Tron Series Robots Built by Humanoido
1) Zylatron by Humanoido
2) Son of Zylatron (SOZ) by Humanoido
3) Bugatron (Da Chong) by Humanoido
4) Manatron

5) Automatron by Humanoido

Sunday, March 8, 2020

Chain Can Man Robot

Chain Can Man Robot

Designed & Built by Humanoido

Chain Can Man Robot was built by Humanoido at the USA in 1984 and is a new nostalgic version in the series of the original Can Man robots built by Humanoido in the 1950s.

It was designed to appeal to young kids and had working surplus electronics boards with sound effects and lights. It sported side chains connected to its can upper body torso. The head, body, arms and torso were constructed from old fashioned metal soup cans connected together with wire. It was battery operated and composed of mostly surplus mechanics and electronics found left over in Humanoido's lab. The circuit board and switches were mounted on the front chest where lights and sounds were programmed. The robot was given away in 1999. Unfortunately, there are no remaining photos of Chain Can Man, though it was a fine specimen of a robot that provided may hours of enjoyment.

Chain Can Man Specifications
Robot type - Humanoid
Electronics board - Sound effects generator
Body composition - Metal soup cans
Featured - Side chains
Front Mounted Electronics Board
Programmable - Sound effects & lights
Power - Battery
Upper body included head, arms, torso

Saturday, March 7, 2020

Big Loo Retro Toy Robot

Big Loo Giant Moon Robot 
was a toy robot manufactured by Louis Marx and Company in the United States for the December 1963 Christmas holiday season. It retailed for $9.99 however today it's a collector's item commanding as much as $18,000.00. The toy, primarily made of injection molded hi-impact polystyrene parts, stood three-feet tall (37-inches), a foot wide, and nine inches deep. 

To operate the arm you hold the ring and bend LOO over, by pulling the ring, his hand opens up and you can pick-up items up to 1 1/4 inch thick. His mid-section has a round hole for squirting water that's loaded into a plastic squeeze bottle about one inch round and 1 1/2 inches long plus a nozzle. A trough on his left base is a rocket launcher that shoots a rocket (rubber tipped and 6 inches long) a great distance. A trough on the right base is for holding four red balls. On the base in the middle is a compass with fine accuracy and there are four plastic wheels in the base outer corners so LOO may move across the floor manually. His head rotates 360 degrees.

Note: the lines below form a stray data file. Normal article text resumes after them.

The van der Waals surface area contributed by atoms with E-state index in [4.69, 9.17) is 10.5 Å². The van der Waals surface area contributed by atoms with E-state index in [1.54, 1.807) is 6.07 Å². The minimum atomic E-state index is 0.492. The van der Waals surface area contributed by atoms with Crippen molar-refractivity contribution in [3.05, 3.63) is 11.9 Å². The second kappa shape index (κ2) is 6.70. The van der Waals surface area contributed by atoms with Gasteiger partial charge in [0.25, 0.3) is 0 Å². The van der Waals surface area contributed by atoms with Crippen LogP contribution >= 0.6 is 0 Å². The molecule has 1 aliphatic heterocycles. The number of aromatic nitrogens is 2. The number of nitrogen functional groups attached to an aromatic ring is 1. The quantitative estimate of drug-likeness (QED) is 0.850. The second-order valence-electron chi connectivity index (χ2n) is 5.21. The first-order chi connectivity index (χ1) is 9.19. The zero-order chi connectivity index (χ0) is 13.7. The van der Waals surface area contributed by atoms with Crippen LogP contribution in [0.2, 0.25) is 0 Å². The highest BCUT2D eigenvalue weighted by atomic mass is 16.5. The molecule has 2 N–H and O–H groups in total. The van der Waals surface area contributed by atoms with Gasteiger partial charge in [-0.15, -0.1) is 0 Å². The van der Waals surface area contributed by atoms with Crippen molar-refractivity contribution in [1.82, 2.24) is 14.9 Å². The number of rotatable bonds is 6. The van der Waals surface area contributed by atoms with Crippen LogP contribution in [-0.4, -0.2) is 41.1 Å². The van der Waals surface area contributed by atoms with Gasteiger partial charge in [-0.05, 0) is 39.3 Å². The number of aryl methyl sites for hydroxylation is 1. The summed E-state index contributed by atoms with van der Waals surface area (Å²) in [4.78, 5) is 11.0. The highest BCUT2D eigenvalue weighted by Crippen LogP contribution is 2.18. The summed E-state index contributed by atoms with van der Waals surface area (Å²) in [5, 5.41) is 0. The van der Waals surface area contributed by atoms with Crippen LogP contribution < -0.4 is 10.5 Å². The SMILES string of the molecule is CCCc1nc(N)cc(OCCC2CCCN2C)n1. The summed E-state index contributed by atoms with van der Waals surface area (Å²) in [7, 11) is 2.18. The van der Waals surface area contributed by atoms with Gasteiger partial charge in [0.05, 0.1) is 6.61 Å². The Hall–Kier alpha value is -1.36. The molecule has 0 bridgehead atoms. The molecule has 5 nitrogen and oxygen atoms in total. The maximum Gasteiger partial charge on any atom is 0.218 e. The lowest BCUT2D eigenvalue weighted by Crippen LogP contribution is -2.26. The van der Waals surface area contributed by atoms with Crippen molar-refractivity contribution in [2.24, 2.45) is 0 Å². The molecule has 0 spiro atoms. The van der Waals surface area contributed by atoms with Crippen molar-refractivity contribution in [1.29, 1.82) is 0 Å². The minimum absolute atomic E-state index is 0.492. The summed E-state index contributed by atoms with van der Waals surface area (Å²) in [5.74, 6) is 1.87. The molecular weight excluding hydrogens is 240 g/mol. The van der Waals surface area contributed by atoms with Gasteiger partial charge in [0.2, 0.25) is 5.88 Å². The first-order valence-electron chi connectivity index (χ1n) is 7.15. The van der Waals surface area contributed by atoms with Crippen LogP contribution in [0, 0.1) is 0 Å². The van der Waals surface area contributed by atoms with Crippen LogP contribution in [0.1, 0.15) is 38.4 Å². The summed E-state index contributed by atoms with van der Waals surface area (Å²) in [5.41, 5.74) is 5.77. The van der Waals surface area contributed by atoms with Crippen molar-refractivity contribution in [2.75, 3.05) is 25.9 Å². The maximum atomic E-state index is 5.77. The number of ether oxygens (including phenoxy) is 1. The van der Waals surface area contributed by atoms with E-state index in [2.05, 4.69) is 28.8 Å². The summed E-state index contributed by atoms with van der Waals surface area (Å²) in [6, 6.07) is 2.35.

He is made of a very brittle plastic and this is one reason he is hard to find. We talked to an engineer that was on this project, and he felt the production was about 5000 total but he was not sure. On a 1-10 scarce scale with 10 being the most rare, LOO is about an ---EIGHT!!! The toy, complete, is very expensive. Replacement parts (SOME) are available BUT LOO is glued together and it takes a class A toy fixer to install them.

* Sighting scope with cross hairs
* Two battery operated flashing red eyes with on/off switch
* Power from 2 size D batteries
* Wheeled base
* Compass on base
* Rocket launcher on base
* Base storage compartment for rockets and darts
* Chest has two dart launchers fired from the back
* Two rubber tipped darts
* Hand-cranked mechanical voice box that played ten messages
* Left arm fired four red balls from a spring in the left elbow
* Plastic red balls are 1-3/32" diameter
* Right arm grasping claw to pick up things
* Right arm has a metal ring in the shoulder and will
rotate 360 degrees
* One foot with a spring powered rocket
* Whistle
* Bell
* Morse code clicker with Morse Code chart
* Its navel squirts water
* Bends over at the waist
* Shipping weight 10 lbs.

Descriptions and posting from 2013 at the Big Brain site
Hear him speak

Spoken Phrases
1) I will stand guard for you
2) Take me for a walk
3) I am your friend
4) Big Loo fights for you
5) I can pick up things
6) I am yours to command
7) Where shall we go
8) My name is Big Loo
9) I will defend you
10) I work for you

Big Loo TV Commercial

by Humanoido
Big Loo was possibly the most amazing robot toy ever created. It's sheer size was fantastic and the number of functions it had was remarkable. It could roll along on wheels, bend at the torso to pick up things, it had a gripping hand, could shoot missiles, canon balls, had two dart launchers, a navigation compass, alarm whistle, Morse code keyer with Morse code language on the back, lighted eyes, a signaling bell, base storage compartment, a moveable arm that could throw a grenade, a centrally located squirt mechanism to shoot out water, and it could speak many different phrases. Big Loo saw so much action, the winding lever to control the speech wore out. Two slits were made in the performance of head surgery to repair the mechanism with silicone and restore the robot's voice. The voice mechanism used in Big Loo was almost the same as used in Robert the Robot.

Inside Big Loo's Head